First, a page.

Photo of Justin Townes Earle by Joshua Black Wilkins
Me getting tattooed in Spring 2008
Justin Townes Earle died two days ago on August 23, 2020. He was 38.
In the spring semester of my senior of high school, a firetruck red Conoco/Astros t-shirt was a staple in my wardrobe. One day this kid known as Juicy J (no relation to the Three Six Mafia rapper) stopped me in the hall and said, "Meet up with me tomorrow. I got something for you." The thing is, Juicy J and I barely talked. He ran with the cholo/basketball crowd and I was a punk. I couldn't imagine what he would have for me since we seemed to have nothing in common except we both listened to Paul Wall. The next day came and Juicy J brought me the perfect gift: a matching firetruck red Conoco hat to pair with my shirt. He said he had it lying around never wore it. To this day, I maintain it was the greatest gift I've ever received in my life.
Shortly after receiving the Conoco hat, I got a job scooping ice cream at Amy's Ice Creams over off Shepherd & 59 in Houston. Being an ice cream scooper at that Amy's location back then was a punk rock tradition spanning over a decade; musicians, tattoo artists, local shitheads, future craft bartenders, sportos, motorheads, geeks, sluts, bloods, wastoids, dweebies, dickheads -- they all did a stint at Amy's at one time or another. This was most likely due to their "No résumés" policy (their application process is an infamous carte blanche white-paper-bag-process in which the prospective employee is given a white paper bag and is asked to come back later with the bag turned into something. It could literally be anything; the only rule was that your name and phone number had to be written on the bag. My paper bag was a working puppet of local punk/experimental drummer and recording engineer Chris Ryan, who also worked at Amy's before my time. My friend Morgan painted and glued her paper bag into a duck with a working duck call installed in its tail (she got hired).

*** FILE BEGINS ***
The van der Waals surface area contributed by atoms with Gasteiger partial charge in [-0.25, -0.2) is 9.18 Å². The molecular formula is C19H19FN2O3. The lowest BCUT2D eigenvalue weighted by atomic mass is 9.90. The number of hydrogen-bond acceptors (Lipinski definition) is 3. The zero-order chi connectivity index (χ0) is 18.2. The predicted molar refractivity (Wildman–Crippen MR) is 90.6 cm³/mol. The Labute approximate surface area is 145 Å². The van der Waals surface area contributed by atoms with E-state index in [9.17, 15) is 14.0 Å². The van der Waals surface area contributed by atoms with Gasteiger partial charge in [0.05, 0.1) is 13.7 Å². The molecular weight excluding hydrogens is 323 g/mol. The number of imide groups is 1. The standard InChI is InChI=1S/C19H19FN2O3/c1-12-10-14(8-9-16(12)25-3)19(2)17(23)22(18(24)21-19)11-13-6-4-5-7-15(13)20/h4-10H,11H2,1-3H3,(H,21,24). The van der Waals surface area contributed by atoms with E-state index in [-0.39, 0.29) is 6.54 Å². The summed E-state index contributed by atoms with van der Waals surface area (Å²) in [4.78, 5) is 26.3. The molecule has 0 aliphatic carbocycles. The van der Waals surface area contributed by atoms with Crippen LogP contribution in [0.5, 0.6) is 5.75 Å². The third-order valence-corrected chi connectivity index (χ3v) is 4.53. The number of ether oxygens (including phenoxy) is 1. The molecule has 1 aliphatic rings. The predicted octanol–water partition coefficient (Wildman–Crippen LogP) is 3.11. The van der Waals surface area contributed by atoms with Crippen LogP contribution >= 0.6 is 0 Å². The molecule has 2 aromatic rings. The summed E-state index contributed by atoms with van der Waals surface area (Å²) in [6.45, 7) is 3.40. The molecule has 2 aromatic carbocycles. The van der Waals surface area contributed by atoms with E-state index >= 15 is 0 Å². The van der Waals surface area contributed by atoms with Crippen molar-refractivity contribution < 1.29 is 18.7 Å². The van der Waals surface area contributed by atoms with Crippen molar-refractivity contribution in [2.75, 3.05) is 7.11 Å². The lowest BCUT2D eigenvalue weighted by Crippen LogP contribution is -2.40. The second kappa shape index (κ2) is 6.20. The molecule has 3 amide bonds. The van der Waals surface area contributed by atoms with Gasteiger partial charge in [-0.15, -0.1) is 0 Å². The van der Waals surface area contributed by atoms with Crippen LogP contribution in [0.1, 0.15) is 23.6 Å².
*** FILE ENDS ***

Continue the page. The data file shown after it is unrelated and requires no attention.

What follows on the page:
My Amy's application
If you looked out the window of Amy's, you could see one of Houston's legendary independent record stores: Cactus Music. Hanging out at Cactus was totally like hanging out at Empire Records. They even had a free keg there for in-store performances. It didn't hurt that a bunch of my friends also worked there so they'd stop by Amy's all the time to drop off posters and flyers and get some ice cream, too.
I wore my red Conoco hat at work every day due to the requirement that all food handlers have to wear a hat to keep hair out of food, but I lost the hat that December. I was at work and had taken my hat off during my break and couldn't find it when I clocked back in so I wore one of my backup hats. When I got off my shift, I retraced all my steps and couldn't find the hat; I checked the office of the ice cream shop, Cactus Music (where I was looking at some records), and the Whataburger across the street where I got some food. The hat was nowhere to be found. I was devastated.
A day or two later, I actually ended up finding the hat. It wasn't at the ice cream shop or the Whataburger or the record store. Actually, it technically WAS at the record store. Except it wasn't physically there. It was just a photo.
Photo by Craig Hlavaty. Cactus Music, December 2008.
Justin Townes Earle had played an in-store at Cactus the afternoon before his show at the Mucky Duck Pub right down the street. There were photos of his in-store performance on the Houston Press local music blog, Rocks Off. I probably left my hat at Cactus while I was on break and after I clocked back into the ice cream shop to start working, Justin probably showed up at the record store to hang and set up and he probably found my hat somewhere. I'm not gonna lie, it looked good on him. I think he thought so, too, considering he wore it in so many of his press photos that year. I tried to hit his management up through MySpace (because that's how the internet worked back then) and never got a response. I didn't even want the hat back at that point. I just wanted my story verified that he found the hat somewhere in Houston between Amy's Ice Creams, Whataburger, and Cactus Music. Nobody ever got back to me. I guess now I'll never know the truth.
Justin wasn't the only Earle to have ties to Cactus. His dad, legendary singer-songwriter Steve Earle, played at Cactus once and found a stray dog hanging around outside the store. Steve wrangled her up and named her Chili and gave her to my friend Andrew, one of the employees at the record store. Steve gave Andrew a hundred bucks in cash and said to him, "Go to the vet and get the dog checked out. And you better not spend this money on drugs."
Well, I can assure you that Andrew took the dog to the vet and got her chipped and her shots up to date. He also renamed her Ladybird after Ladybird Johnson.
Andrew, Steve Earle, and Chili (now known as Ladybird)
Me and Ladybird
I loved the music that Justin Townes Earle made. My favorite recording of his is this stripped down rendition of Mama's Eyes.